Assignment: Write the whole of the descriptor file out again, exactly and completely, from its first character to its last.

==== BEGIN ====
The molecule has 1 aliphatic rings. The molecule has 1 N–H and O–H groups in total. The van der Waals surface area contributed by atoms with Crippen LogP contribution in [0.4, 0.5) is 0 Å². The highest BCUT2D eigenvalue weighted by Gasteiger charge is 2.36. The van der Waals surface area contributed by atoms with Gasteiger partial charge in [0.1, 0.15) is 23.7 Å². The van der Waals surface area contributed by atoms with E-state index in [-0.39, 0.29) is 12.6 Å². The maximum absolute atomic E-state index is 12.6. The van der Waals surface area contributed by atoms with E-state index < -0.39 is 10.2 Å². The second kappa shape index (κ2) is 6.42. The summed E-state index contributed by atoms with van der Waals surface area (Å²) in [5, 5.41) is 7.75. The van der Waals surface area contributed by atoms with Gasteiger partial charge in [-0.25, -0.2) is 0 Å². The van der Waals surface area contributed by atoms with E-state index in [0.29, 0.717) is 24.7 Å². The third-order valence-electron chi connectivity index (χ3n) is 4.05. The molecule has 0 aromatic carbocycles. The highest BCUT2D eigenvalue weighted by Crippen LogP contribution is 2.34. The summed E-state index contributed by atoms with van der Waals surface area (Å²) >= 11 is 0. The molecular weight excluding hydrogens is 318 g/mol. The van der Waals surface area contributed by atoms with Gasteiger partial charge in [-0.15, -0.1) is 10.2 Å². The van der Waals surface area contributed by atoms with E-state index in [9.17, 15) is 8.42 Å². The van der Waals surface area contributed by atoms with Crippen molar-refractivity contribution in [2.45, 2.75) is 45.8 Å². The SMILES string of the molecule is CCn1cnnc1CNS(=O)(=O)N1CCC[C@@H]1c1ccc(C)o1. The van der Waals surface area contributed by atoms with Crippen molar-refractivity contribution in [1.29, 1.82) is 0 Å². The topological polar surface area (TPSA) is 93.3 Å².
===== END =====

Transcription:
The molecule has 1 aliphatic rings. The molecule has 1 N–H and O–H groups in total. The van der Waals surface area contributed by atoms with Crippen LogP contribution in [0.4, 0.5) is 0 Å². The highest BCUT2D eigenvalue weighted by Gasteiger charge is 2.36. The van der Waals surface area contributed by atoms with Gasteiger partial charge in [0.1, 0.15) is 23.7 Å². The van der Waals surface area contributed by atoms with E-state index in [-0.39, 0.29) is 12.6 Å². The maximum absolute atomic E-state index is 12.6. The van der Waals surface area contributed by atoms with E-state index < -0.39 is 10.2 Å². The second kappa shape index (κ2) is 6.42. The summed E-state index contributed by atoms with van der Waals surface area (Å²) in [5, 5.41) is 7.75. The van der Waals surface area contributed by atoms with Gasteiger partial charge in [-0.25, -0.2) is 0 Å². The van der Waals surface area contributed by atoms with E-state index in [0.29, 0.717) is 24.7 Å². The third-order valence-electron chi connectivity index (χ3n) is 4.05. The molecule has 0 aromatic carbocycles. The highest BCUT2D eigenvalue weighted by Crippen LogP contribution is 2.34. The summed E-state index contributed by atoms with van der Waals surface area (Å²) >= 11 is 0. The molecular weight excluding hydrogens is 318 g/mol. The van der Waals surface area contributed by atoms with Gasteiger partial charge in [-0.15, -0.1) is 10.2 Å². The van der Waals surface area contributed by atoms with E-state index in [9.17, 15) is 8.42 Å². The van der Waals surface area contributed by atoms with Crippen molar-refractivity contribution in [2.45, 2.75) is 45.8 Å². The SMILES string of the molecule is CCn1cnnc1CNS(=O)(=O)N1CCC[C@@H]1c1ccc(C)o1. The van der Waals surface area contributed by atoms with Crippen molar-refractivity contribution in [1.29, 1.82) is 0 Å². The topological polar surface area (TPSA) is 93.3 Å².